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as a cartoonist, i imagine. nine times out of ten probably, not even a headline writer does it ten times, no newspaper get it right nine times at the bank about nine times out of ten he is on the money. it’s at the bank about nine times out of ten he is on the money.— ten he is on the money. it's a skill, it's _ ten he is on the money. it's a skill, it's a — ten he is on the money. it's a skill, it's a skill— ten he is on the money. it's a skill, it's a skill and it's - ten he is on the money. it's a skill, it's a skill and it's a - skill, it's a skill and it's a pressure of doing it. but obviously somebody of that ability does matter regularly do it. somebody of that ability does matter regularly do it— regularly do it. that's why they're doinu regularly do it. that's why they're doin: the regularly do it. that's why they're doing the job- _ regularly do it. that's why they're doing the job. absolutely. - regularly do it. that's why they're j doing the job. absolutely. penny, doing thejob. absolutely. penny, another story, graduates to start paying back loans sooner. this had been flagged. we are talking about this a month or six weeks ago that this might happen. it this a month or six weeks ago that this might happen.— this might happen. it still ate might happen- _ this might happen. it still ate might happen. it _ this might happen. it still ate might happen. it is _ this might happen. it still ate might happen. it is still- this might happen. it still ate| might happen. it is still plans, this might happen. it still ate i might happen. it is still plans, it hasn't _ might happen. it is still plans, it hasn't actually been decided. at the moment— hasn't actually been decided. at the moment graduates have to pay back the loan _ moment graduates have to pay back the loan when they get around about £28,000 _ the loan when they get around about £28,000 a _ the loan when they get around about £28,000 a year, that's when they have _ £28,000 a year, that's when they have to _ £28,000 a year, that's when they have to start paying off the loan. so the _ have to start paying off the loan. so the average income is 25 grand and they— so the average income is 25 grand and they are saying that under the new plans —
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and they are saying that under the new plans they could start having to pay back— new plans they could start having to pay back their loans at 22,000. in other— pay back their loans at 22,000. in other words, pay back their loans at 22,000. in otherwords, underthe pay back their loans at 22,000. in other words, under the average income — other words, under the average income. there is a suggestion and somebody— income. there is a suggestion and somebody quoted who said it's unfair for taxpayers to fund these peoples higher— for taxpayers to fund these peoples higher education. but don't we all benefit _ higher education. but don't we all benefit from a more educated population?— benefit from a more educated population? and the point that the 're population? and the point that they're supposed _ population? and the point that they're supposed to _ population? and the point that they're supposed to pay - population? and the point that they're supposed to pay more | population? and the point that i they're supposed to pay more tax population? and the point that - they're supposed to pay more tax and they're supposed to pay more tax and they're paying back for that which people like me who graduated a year before this came in, nobody�*s ever asked me to pay back my education. of course i pay taxes but i'm not paying specifically for the benefit. of course the thing that had the fear that people from a background like mine which was no higher education, manual working household, subsidised support in grants, i got the full fees paid in subsistent grant would be put off going to university. i'd like to know whether people were put off or it people actually have used the loan and benefited from it. what do you make of the story? we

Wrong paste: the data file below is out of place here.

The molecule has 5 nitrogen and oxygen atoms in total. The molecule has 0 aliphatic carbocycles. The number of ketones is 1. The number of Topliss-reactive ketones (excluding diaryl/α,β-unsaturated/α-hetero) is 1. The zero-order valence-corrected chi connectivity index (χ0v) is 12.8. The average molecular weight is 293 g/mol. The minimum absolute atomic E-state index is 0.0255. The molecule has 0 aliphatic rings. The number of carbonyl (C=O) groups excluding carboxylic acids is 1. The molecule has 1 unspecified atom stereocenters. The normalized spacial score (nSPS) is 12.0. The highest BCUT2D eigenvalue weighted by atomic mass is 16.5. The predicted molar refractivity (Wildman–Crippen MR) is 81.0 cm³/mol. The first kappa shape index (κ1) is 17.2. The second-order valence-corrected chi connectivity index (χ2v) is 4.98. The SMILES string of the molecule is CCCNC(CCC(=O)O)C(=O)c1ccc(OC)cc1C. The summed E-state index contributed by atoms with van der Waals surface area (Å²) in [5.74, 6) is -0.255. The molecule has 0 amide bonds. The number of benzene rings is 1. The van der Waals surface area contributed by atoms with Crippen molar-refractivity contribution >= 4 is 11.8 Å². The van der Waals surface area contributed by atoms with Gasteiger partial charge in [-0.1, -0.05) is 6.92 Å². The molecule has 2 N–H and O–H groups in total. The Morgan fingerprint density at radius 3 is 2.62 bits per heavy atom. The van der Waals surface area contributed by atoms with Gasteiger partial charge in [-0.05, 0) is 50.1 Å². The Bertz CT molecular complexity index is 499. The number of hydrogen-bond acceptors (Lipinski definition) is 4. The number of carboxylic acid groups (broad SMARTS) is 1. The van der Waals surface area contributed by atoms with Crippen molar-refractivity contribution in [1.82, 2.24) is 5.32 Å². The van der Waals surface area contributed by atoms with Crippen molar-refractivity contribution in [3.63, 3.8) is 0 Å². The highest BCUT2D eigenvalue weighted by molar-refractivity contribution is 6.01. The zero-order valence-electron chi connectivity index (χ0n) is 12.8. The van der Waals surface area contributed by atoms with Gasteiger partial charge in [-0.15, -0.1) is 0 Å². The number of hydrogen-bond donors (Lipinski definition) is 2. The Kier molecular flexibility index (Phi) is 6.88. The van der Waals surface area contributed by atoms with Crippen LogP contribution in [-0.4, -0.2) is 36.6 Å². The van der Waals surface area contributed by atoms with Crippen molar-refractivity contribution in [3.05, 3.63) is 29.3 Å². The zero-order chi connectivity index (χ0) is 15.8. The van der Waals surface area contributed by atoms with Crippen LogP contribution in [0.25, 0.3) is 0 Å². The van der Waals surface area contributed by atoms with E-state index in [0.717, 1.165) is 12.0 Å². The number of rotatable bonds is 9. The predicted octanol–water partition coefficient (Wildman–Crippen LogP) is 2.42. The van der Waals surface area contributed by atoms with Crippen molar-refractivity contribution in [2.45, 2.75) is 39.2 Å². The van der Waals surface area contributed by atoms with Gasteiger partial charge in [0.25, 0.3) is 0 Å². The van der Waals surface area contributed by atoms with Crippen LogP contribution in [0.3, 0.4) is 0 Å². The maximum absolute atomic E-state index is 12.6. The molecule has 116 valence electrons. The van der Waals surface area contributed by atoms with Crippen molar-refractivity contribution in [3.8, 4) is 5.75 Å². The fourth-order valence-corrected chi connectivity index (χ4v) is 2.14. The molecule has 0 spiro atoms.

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benefited from it. what do you make of the story?— of the story? i've always been o- osed of the story? i've always been opposed to — of the story? i've always been opposed to loans _ of the story? i've always been opposed to loans for - of the story? i've always been opposed to loans for the - of the story? i've always been i opposed to loans for the reasons penny says. because of course the argument in favour of them the outset was one was all these graduates going on to lots of money and therefore they should be paying that money back, that they shouldn't be other people that don't go to university. first of all if we believe that a better educated society and workforce is good for us all and everybody�*s benefiting. certainly of course if they are better paid which not all of them are, increasingly that's not always the case then they wait paid more tax in general unless they've got some very clever accounting and manager avoid that. that's a whole different issue. so on. i agree with you. i think the figures unfortunately but perhaps fortunately necessarily shown that people have been deterred in broad numbers. although that's partly because somebody things now demand